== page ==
“Our goal this year is not only to provide related services to students but also to take a look at the quality of the services being provided, assuring that the provision of services is appropriate to the student’s age and the learning needs of each individual student,” said Nicole Ford, supervisor of the district’s related services such as speech and occupational therapy. 

This year, the district has 40 speech-language specialists, three occupational therapists, one physical therapist, and one audiologist working at the school level to provide related services. By law, these services are provided to students with disabilities in addition to primary learning and only if recommended in a student’s IEP.

Parents want questions answered

After two years of learning disruptions, parents want more than promises. They are eager to find solutions to get their children back on track. 

During last month’s SEPAC meeting, some parents stressed the difficulty in reaching case managers and special education staff. 

“When you even come to the school to try and get to the person, they won’t give you the chance to reach the person and talk to them,” said one parent about his daughter during the virtual meeting.

Other parents had questions about getting speech evaluations and starting the process to develop IEPs. 

“We want her to get evaluated in depth. But what is our next step to get her on track to start speaking?” said June Cains about her daughter, Katora, a pre-K student who goes to Chancellor Avenue Elementary.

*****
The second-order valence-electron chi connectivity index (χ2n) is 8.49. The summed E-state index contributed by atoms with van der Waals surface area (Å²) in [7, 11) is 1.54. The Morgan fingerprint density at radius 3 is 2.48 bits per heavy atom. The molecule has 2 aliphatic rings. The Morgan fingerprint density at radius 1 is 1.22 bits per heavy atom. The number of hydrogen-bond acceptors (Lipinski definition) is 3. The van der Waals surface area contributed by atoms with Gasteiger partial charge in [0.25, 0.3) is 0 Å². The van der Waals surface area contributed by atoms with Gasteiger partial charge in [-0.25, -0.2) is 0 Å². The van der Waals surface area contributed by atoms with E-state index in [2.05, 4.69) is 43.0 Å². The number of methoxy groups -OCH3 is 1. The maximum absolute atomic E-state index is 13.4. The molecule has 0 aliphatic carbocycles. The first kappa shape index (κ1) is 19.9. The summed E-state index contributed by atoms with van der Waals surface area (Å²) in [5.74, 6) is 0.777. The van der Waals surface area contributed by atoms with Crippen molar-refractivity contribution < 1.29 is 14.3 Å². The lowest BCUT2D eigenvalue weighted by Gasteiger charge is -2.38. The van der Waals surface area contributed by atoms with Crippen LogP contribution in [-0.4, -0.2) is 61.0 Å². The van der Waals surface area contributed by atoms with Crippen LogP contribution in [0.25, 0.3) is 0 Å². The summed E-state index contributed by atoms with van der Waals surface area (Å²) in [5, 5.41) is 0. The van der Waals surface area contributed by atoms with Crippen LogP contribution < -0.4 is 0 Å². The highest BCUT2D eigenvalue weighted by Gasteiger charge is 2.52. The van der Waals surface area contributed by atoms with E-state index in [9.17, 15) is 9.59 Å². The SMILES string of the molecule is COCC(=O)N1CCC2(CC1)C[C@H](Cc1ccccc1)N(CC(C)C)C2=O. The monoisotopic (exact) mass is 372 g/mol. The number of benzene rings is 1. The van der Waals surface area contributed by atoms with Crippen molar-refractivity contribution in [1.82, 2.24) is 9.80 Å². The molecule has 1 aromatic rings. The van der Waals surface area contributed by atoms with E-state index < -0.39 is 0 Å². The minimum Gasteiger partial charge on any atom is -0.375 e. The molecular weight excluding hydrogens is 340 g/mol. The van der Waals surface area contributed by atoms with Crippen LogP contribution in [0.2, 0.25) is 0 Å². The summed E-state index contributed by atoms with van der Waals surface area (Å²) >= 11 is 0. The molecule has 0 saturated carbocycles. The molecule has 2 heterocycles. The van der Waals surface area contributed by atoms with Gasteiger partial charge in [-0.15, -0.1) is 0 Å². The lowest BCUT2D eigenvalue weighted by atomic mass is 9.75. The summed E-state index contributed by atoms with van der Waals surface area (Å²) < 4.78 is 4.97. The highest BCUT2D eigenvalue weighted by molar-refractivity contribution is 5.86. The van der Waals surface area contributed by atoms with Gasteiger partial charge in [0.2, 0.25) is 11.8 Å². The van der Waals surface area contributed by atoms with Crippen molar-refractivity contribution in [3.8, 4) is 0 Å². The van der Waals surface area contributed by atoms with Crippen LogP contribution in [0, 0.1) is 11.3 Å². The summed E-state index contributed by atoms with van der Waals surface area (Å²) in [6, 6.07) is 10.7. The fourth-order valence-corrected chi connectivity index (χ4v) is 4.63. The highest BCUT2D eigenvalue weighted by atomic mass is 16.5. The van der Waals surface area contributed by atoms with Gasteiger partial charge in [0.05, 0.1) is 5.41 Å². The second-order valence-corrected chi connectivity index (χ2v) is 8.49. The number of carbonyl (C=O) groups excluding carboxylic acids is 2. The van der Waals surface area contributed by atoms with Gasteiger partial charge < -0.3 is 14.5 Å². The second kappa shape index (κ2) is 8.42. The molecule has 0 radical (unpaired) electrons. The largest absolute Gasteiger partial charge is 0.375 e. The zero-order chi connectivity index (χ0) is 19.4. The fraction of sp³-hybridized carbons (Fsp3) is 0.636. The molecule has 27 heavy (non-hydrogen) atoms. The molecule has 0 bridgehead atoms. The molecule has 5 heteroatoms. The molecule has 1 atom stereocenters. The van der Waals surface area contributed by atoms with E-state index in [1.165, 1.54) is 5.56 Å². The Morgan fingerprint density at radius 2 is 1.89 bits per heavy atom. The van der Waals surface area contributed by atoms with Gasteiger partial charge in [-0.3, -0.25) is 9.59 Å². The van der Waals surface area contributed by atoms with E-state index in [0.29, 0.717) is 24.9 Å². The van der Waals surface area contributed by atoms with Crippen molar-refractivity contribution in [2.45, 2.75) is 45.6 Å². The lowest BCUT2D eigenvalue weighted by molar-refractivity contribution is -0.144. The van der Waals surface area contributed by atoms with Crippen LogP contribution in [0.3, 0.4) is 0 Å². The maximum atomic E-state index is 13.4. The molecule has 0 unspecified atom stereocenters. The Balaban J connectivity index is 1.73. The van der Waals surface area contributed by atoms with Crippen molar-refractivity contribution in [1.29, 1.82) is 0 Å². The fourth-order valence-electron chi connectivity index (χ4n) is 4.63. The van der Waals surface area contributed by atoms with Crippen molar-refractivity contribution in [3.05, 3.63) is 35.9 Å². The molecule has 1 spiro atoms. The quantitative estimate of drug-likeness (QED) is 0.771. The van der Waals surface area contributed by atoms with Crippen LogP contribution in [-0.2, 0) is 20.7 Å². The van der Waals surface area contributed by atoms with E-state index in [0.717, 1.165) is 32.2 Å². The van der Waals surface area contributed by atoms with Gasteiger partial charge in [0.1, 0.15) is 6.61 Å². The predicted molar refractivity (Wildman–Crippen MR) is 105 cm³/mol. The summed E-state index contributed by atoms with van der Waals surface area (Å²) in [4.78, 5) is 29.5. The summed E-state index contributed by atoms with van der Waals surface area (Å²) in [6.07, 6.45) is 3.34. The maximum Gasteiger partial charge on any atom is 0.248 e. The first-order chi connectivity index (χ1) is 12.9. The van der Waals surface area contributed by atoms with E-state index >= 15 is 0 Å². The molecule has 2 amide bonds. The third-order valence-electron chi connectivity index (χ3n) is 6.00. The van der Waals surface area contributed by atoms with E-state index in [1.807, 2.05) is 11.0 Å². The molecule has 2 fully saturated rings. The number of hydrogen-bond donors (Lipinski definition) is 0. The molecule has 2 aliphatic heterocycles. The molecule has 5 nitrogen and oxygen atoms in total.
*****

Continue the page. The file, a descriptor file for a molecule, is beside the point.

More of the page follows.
This year, the district recruited Jump Ahead Pediatrics and ProCare to provide additional support in occupational, physical, and speech therapy. 

The remainder of the therapists employed are through outside agencies such as Clifton-based KidClan and national provider Stepping Stones Group to help provide physical, occupational, and speech therapists. The district also works with Effective School Solutions to provide counseling in select schools and Rutgers University to help with physical and occupational therapy. 

But as the district works to help students catch up, parents like Flores continue to see the effects of missed services and virtual learning. 

Flores said she filed a complaint to the state office of special education for compensatory education and is currently in the process of requesting her son’s make-up services. She is also dealing with a truancy charge from the district after her son missed 25 days of school last year. The mom of two kept Eli home when he showed COVID-like symptoms.

In the meantime, Flores says she will have to work with her son to get his learning — and confidence — back on track. 

“I know how much better Eli could have been doing if he had more consistent speech therapy,” Flores said. “He’s a lot harder on himself now when he can’t finish his homework or remember what he learned in school that day.”

Jessie Gomez is a reporter for Chalkbeat Newark, covering public education in the city. Contact Jessie at jgomez@chalkbeat.org.